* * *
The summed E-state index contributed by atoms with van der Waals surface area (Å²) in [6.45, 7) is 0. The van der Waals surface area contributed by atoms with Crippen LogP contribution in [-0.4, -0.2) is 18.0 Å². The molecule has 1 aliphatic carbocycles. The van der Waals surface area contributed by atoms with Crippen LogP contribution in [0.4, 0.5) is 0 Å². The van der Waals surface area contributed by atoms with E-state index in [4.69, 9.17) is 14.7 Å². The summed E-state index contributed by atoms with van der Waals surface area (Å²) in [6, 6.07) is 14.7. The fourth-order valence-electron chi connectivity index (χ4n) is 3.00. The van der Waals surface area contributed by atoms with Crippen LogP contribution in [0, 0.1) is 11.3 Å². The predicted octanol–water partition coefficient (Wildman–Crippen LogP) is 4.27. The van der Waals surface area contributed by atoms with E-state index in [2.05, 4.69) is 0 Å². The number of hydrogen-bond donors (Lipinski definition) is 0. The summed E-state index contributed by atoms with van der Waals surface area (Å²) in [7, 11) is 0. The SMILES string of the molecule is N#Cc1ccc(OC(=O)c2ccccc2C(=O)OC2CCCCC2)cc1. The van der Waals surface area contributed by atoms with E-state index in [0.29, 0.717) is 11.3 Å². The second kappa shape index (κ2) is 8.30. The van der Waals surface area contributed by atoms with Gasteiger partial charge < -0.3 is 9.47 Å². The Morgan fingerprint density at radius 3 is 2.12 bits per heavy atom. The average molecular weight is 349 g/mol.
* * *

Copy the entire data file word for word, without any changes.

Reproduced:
The summed E-state index contributed by atoms with van der Waals surface area (Å²) in [6.45, 7) is 0. The van der Waals surface area contributed by atoms with Crippen LogP contribution in [-0.4, -0.2) is 18.0 Å². The molecule has 1 aliphatic carbocycles. The van der Waals surface area contributed by atoms with Crippen LogP contribution in [0.4, 0.5) is 0 Å². The van der Waals surface area contributed by atoms with E-state index in [4.69, 9.17) is 14.7 Å². The summed E-state index contributed by atoms with van der Waals surface area (Å²) in [6, 6.07) is 14.7. The fourth-order valence-electron chi connectivity index (χ4n) is 3.00. The van der Waals surface area contributed by atoms with Crippen LogP contribution in [0, 0.1) is 11.3 Å². The predicted octanol–water partition coefficient (Wildman–Crippen LogP) is 4.27. The van der Waals surface area contributed by atoms with E-state index in [2.05, 4.69) is 0 Å². The number of hydrogen-bond donors (Lipinski definition) is 0. The summed E-state index contributed by atoms with van der Waals surface area (Å²) in [7, 11) is 0. The SMILES string of the molecule is N#Cc1ccc(OC(=O)c2ccccc2C(=O)OC2CCCCC2)cc1. The van der Waals surface area contributed by atoms with E-state index in [0.29, 0.717) is 11.3 Å². The second kappa shape index (κ2) is 8.30. The van der Waals surface area contributed by atoms with Gasteiger partial charge < -0.3 is 9.47 Å². The Morgan fingerprint density at radius 3 is 2.12 bits per heavy atom. The average molecular weight is 349 g/mol.